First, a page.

Gardens by the Bay
Gardens by the Bay

Singapore Overview

If you picture Singapore, it’s more than likely you’ll imagine a neon-lit, ultra-modern cityscape defined by the characteristic Marina Bay Sands hotel. Here, public transport is incredibly efficient, and the most delicious street food is surprisingly cheap. In the central part of Singapore, pay a visit to Gardens by the Bay – especially futuristic after sundown – and let this futuristic urban outdoor recreation space enchant you. Spend time at the legendary hotel Raffles, where the Singapore Sling cocktail was invented by bartender Ngiam Tong Boon. Wander around the glorious Singapore Botanic Gardens, founded in 1859. Even a trip to the airport is memorable in Singapore – recently voted the world’s best – with its ‘rain vortex’ sound and light show, and orchid and butterfly gardens – we can’t think of a better place to wait for boarding to begin!

Upcoming Departures

Activity Level
20 days
Price from
£6,995 £6,745
Next date
15 January 2023

Country Information - Singapore

  • Visa: U.S. passport holders do not require a visa to enter Singapore to visit as tourists. It is advisable that all passports should be valid for at least six months from the arrival date, and passports must be in good condition.
  • Currency: The Singapore dollar is the official currency of Singapore, which you’ll see stylised as S$.
  • Packing advice: The most important thing to bear in mind while packing for Singapore is that outside it tends to be humid and hot, while inside air conditioning is king. This means that you will go from one extreme to another, with interiors of shops and malls being so chilly that you may even require a jacket at times. Wet season runs from September until February, so you should pack accordingly – however, it can rain throughout the year in this exciting destination, so something waterproof is always ideal.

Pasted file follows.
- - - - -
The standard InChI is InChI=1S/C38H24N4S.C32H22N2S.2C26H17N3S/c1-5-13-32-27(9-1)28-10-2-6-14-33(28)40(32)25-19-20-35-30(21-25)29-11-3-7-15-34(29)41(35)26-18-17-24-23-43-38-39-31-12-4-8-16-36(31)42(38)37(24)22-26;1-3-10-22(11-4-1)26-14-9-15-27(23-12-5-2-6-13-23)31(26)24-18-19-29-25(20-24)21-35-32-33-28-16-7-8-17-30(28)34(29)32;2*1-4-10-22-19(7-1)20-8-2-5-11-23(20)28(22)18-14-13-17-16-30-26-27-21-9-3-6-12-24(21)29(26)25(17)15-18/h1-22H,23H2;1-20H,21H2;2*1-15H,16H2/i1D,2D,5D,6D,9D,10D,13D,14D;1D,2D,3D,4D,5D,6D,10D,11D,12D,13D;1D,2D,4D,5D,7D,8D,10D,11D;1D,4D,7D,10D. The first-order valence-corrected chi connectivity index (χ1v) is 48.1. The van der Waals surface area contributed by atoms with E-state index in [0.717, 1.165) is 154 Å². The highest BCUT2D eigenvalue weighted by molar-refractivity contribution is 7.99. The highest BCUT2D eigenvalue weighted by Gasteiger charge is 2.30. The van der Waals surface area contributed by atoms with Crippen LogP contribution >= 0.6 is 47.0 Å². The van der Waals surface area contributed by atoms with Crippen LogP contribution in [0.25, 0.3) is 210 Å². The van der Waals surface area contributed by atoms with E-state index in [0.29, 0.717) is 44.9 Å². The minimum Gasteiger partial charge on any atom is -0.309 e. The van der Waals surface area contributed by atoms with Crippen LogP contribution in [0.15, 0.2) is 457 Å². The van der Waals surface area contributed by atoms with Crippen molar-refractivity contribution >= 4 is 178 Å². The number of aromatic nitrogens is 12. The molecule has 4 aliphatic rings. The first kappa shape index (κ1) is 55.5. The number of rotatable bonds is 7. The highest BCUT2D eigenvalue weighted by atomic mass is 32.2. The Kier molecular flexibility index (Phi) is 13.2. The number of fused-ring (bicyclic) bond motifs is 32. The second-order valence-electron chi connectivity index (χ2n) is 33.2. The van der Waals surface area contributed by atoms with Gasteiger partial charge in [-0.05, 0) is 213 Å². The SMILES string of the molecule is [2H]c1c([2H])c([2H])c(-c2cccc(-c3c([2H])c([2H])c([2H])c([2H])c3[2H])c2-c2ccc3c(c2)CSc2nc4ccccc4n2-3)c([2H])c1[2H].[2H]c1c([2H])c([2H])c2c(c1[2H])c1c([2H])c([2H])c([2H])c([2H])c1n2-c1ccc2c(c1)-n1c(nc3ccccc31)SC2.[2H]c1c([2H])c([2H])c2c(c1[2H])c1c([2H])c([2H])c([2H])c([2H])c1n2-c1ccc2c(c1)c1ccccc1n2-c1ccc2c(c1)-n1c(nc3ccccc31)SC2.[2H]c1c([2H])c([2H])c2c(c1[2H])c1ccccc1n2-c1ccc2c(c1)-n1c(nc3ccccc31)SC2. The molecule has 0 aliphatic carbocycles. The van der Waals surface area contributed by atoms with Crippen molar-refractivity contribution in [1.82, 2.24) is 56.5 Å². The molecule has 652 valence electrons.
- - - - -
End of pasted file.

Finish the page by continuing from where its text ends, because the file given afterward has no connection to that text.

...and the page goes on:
• Language: Most Singaporeans will be bilingual, with English, Malay, Mandarin and Tamil all listed in its constitution.
  • Cultural differences: It’s worth noting that in Singapore, fines are common punishments, so it pays to be cautious. Chewing gum or smoking, for example, are things you can’t just do anywhere – so keep an eye out for signs or designated areas. Cleanliness is key in Singapore, so don’t be surprised by the spotless streets and repercussions for those who litter. Queuing is also something taken seriously in Singapore, so if you see a line forming, it’s always best to take the patient approach.
  • Tipping: There is no strong custom of tipping in Singapore, but if you would like to leave a tip as a way of showing appreciation for service, this is accepted.